Model formulation, testing models against experimental data and analysis of properties of models all get serious attention in the program. Bifurcation analysis of complex systems is an important tool in analysizing the asymptotic behaviour of models. Due attention is given to the further development of methods like these.
The program is executed through projects with limited aims and durations. In almost all projects, there is intensive project-specific collaboration with researchers in experimental biology, other sciences, mathematics and computer science, frequently within the framework of large multidisciplinary research programs.
Applications of the results of the program comprise global change, ecotoxicology and biotechnology. These applications are developed in national and international research projects in which the department participates, in collaboration with research groups that are specialized in these applications.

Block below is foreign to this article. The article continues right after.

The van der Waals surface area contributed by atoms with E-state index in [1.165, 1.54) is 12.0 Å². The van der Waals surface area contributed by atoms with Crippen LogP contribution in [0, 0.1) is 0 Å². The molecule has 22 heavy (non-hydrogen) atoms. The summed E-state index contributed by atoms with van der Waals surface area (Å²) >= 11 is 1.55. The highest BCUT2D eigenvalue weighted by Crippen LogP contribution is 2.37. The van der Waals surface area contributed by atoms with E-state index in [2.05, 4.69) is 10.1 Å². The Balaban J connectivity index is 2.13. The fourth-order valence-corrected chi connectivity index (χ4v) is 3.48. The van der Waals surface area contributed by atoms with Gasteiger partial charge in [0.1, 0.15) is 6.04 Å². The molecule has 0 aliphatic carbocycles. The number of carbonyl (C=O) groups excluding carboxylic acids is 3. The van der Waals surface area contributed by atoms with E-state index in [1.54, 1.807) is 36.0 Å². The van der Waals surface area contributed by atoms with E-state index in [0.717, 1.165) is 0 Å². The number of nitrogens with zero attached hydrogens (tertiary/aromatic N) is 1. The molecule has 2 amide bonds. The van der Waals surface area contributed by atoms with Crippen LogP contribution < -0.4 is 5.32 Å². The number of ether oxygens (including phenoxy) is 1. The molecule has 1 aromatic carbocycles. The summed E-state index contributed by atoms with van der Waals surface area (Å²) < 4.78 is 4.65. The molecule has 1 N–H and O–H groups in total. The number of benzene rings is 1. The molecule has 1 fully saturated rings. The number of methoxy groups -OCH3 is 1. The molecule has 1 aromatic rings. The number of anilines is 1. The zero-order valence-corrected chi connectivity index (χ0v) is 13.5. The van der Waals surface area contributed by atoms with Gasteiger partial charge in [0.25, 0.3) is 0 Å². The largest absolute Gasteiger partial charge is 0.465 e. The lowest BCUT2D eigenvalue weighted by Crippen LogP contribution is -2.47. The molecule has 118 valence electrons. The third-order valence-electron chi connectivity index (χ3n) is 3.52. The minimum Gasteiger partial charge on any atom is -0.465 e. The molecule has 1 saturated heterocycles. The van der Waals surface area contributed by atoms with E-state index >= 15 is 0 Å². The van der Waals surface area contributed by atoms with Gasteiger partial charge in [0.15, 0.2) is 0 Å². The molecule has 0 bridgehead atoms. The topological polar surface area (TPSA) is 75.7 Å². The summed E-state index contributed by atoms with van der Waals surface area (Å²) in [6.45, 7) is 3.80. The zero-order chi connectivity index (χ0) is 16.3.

The program started with the development of the Dynamic Energy Budget (DEB) theory for heterotrophs, i.e. organisms that use organic material as source for energy and nutrients. This theory gives simple, mechanistic, rules for the processes of resource uptake and use by individuals. The basic processes are feeding, digestion, storage, maintenance, growth, development, propagation (reproduction or division) and aging. `Dynamic' refers to the quantitative changes of energy fluxes during the embryonic, the juvenile and the adult stages (or during the cell cycle of unicellular organisms). The basic state variables are amounts of reserve and structure. The parameters are individual-specific with small differences among individuals of the same species and large differences between species. Although the theory only concerns basic mechanisms for energy transduction, its structure implies rules for the co-variation of parameter values across species, which allows the prediction of how particular physiological traits, such as respiration, reproduction, juvenile periods and life spans, vary among species with different body sizes. We have been able to develop a consistent thermodynamic framework for the DEB theory, and provide a theoretical basis for indirect calorimetric methods. An explanation has been found for the heat increment of feeding, also known as the specific dynamic action.